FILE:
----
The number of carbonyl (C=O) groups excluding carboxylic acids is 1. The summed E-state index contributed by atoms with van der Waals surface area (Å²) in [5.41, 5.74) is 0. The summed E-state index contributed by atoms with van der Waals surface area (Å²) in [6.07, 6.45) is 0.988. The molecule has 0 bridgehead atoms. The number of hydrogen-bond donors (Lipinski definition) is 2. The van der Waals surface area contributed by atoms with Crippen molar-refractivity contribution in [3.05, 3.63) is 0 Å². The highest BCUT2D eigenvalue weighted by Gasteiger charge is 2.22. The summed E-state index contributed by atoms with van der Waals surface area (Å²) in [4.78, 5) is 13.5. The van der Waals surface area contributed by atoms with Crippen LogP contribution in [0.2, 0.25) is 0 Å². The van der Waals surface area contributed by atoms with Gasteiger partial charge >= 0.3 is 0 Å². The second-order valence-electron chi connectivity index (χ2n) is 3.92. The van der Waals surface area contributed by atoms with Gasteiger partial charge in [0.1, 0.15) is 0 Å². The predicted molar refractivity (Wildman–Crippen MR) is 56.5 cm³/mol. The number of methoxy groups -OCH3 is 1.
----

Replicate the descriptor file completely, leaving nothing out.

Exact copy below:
The number of carbonyl (C=O) groups excluding carboxylic acids is 1. The summed E-state index contributed by atoms with van der Waals surface area (Å²) in [5.41, 5.74) is 0. The summed E-state index contributed by atoms with van der Waals surface area (Å²) in [6.07, 6.45) is 0.988. The molecule has 0 bridgehead atoms. The number of hydrogen-bond donors (Lipinski definition) is 2. The van der Waals surface area contributed by atoms with Crippen molar-refractivity contribution in [3.05, 3.63) is 0 Å². The highest BCUT2D eigenvalue weighted by Gasteiger charge is 2.22. The summed E-state index contributed by atoms with van der Waals surface area (Å²) in [4.78, 5) is 13.5. The van der Waals surface area contributed by atoms with Crippen LogP contribution in [0.2, 0.25) is 0 Å². The van der Waals surface area contributed by atoms with Gasteiger partial charge >= 0.3 is 0 Å². The second-order valence-electron chi connectivity index (χ2n) is 3.92. The van der Waals surface area contributed by atoms with Gasteiger partial charge in [0.1, 0.15) is 0 Å². The predicted molar refractivity (Wildman–Crippen MR) is 56.5 cm³/mol. The number of methoxy groups -OCH3 is 1.